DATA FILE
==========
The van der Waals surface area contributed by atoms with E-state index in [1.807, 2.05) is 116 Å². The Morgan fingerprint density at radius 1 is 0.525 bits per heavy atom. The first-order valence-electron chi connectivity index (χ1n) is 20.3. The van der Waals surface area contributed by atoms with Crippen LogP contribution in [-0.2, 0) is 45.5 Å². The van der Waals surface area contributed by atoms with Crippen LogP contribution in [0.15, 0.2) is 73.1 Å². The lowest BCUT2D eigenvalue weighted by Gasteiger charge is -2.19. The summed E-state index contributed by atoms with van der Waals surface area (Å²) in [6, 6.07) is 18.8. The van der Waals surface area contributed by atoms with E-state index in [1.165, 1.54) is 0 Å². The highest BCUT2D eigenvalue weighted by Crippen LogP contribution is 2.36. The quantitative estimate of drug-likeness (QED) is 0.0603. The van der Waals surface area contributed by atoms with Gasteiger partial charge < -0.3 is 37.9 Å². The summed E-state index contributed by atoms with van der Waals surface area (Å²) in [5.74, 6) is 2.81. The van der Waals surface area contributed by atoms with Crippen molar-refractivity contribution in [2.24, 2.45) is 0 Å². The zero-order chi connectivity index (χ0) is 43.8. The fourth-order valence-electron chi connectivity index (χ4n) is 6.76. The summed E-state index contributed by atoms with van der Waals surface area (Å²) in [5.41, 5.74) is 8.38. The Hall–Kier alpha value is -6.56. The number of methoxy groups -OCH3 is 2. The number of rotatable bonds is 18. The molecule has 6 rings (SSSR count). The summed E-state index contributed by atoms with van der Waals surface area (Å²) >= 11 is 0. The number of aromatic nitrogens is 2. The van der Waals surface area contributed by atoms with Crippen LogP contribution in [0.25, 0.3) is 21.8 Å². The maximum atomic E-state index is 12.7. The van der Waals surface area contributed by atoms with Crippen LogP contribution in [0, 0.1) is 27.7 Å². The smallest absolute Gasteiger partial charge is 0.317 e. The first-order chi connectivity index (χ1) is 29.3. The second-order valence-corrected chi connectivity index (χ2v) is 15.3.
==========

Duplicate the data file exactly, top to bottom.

The van der Waals surface area contributed by atoms with E-state index in [1.807, 2.05) is 116 Å². The Morgan fingerprint density at radius 1 is 0.525 bits per heavy atom. The first-order valence-electron chi connectivity index (χ1n) is 20.3. The van der Waals surface area contributed by atoms with Crippen LogP contribution in [-0.2, 0) is 45.5 Å². The van der Waals surface area contributed by atoms with Crippen LogP contribution in [0.15, 0.2) is 73.1 Å². The lowest BCUT2D eigenvalue weighted by Gasteiger charge is -2.19. The summed E-state index contributed by atoms with van der Waals surface area (Å²) in [6, 6.07) is 18.8. The van der Waals surface area contributed by atoms with E-state index in [1.165, 1.54) is 0 Å². The highest BCUT2D eigenvalue weighted by Crippen LogP contribution is 2.36. The quantitative estimate of drug-likeness (QED) is 0.0603. The van der Waals surface area contributed by atoms with Gasteiger partial charge < -0.3 is 37.9 Å². The summed E-state index contributed by atoms with van der Waals surface area (Å²) in [5.74, 6) is 2.81. The van der Waals surface area contributed by atoms with Crippen molar-refractivity contribution in [2.24, 2.45) is 0 Å². The zero-order chi connectivity index (χ0) is 43.8. The fourth-order valence-electron chi connectivity index (χ4n) is 6.76. The summed E-state index contributed by atoms with van der Waals surface area (Å²) in [5.41, 5.74) is 8.38. The Hall–Kier alpha value is -6.56. The number of methoxy groups -OCH3 is 2. The number of rotatable bonds is 18. The molecule has 6 rings (SSSR count). The summed E-state index contributed by atoms with van der Waals surface area (Å²) >= 11 is 0. The number of aromatic nitrogens is 2. The van der Waals surface area contributed by atoms with Crippen LogP contribution in [0.25, 0.3) is 21.8 Å². The maximum atomic E-state index is 12.7. The van der Waals surface area contributed by atoms with Crippen LogP contribution in [0, 0.1) is 27.7 Å². The smallest absolute Gasteiger partial charge is 0.317 e. The first-order chi connectivity index (χ1) is 29.3. The second-order valence-corrected chi connectivity index (χ2v) is 15.3.